2. Amanda Kerik’s WordPress Blog Yahoo Answers Censorship? Follow-up #3 « Says:

    […] Yahoo Answers + Open Source Censorship. Yahoo’s reason and the question in… question. Summary: A full recap with Yahoo’s official reason and the question at the center of this issue. […]

  3. Colin Says:

    Your answer was fine, and it tactfully pointed out that the person asking the question could end up spending quite a bit of money to get basic functionality in a home PC.

  4. David Schwartz Says:

    Yahoo is being absolutely absurd. If a person asks what kinds of difficulties they might run into, suggesting ways to avoid those difficulties is entirely appropriate. Being as charitable to Yahoo as possible, it may not be the best possible answer, but to say it violates their guidelines or terms of service is just insane.

    I’ve read both the community guidelines and the terms of service and baffled as to what part of either they claim it violates. Either Yahoo is engaging in deliberate censorship, specifically prohibiting the mentioning of alternatives to Windows or screwed up thinking you were suggesting something illegal or otherwise suspicious and refused to admit it.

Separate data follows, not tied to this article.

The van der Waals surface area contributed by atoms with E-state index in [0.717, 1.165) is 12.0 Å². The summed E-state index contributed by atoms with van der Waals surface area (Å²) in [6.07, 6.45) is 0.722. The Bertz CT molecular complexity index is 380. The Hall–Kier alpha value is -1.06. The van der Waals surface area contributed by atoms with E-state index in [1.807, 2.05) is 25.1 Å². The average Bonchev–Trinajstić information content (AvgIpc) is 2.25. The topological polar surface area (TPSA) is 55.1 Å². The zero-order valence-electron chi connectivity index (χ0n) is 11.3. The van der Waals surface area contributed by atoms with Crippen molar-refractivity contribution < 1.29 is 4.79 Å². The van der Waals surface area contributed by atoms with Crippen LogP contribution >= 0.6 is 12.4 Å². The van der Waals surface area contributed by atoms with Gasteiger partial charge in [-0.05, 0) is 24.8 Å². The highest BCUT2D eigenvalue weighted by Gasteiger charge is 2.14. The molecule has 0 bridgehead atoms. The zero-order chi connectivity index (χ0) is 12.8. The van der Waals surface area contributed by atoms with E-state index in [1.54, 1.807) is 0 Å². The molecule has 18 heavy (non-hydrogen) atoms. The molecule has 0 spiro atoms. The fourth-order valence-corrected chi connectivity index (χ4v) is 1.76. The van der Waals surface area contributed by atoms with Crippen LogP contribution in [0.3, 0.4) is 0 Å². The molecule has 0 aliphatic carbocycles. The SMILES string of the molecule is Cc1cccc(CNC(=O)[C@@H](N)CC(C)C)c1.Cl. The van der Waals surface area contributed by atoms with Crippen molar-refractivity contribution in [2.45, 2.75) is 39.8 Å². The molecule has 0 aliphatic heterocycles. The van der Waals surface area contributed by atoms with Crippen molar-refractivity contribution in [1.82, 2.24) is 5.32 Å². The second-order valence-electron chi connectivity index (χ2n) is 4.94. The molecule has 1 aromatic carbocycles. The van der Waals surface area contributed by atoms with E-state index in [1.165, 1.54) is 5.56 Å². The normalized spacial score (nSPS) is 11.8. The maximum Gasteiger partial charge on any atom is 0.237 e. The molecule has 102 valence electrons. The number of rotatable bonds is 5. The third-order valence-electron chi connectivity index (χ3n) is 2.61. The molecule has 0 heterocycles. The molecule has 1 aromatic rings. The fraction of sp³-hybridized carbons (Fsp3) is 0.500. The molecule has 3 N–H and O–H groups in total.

Either way, shame on Yahoo.

  5. jbo5112 Says:

    Yours was probably the best answer. If the computer was old enough to come with 2000 or ME, then XP, with all the service packs, patches and bloatware, would have hogged enough resources to kill it. My wife’s computer is an early XP machine, and even with a new hard drive and 3x the RAM, she was eventually driven to Ubuntu. Everything but flash player (*shakes fist at adobe*) runs fine now.

    Have you tried the open source version of the Flash player? It doesn’t do everything that the original does, but give it time. My mom, too, was driven to Ubuntu by a computer that squeaked under all the garbage that builds up over time. I’ve got a regular list of programs for her to use on her friends’ computers when they complain about it going weird but don’t want to try something new.

  6. Yahoo! Answers and the Deleted Answer, a resurgence of interest « Amanda Kerik’s WordPress Blog Says:

    […] seems to be a renewal of interest over my posts regarding a deleted answer from Yahoo! Answers I blogged about over half a year […]

  7. Yahoo! and Open Source … and Richard Stallman? « Amanda Kerik’s WordPress Blog Says:

    […] Richard M Stallman of the GNU project. He has asked me to find the email address of the author of . Because there was no address posted on the blog itself, I looked on the web and found this […]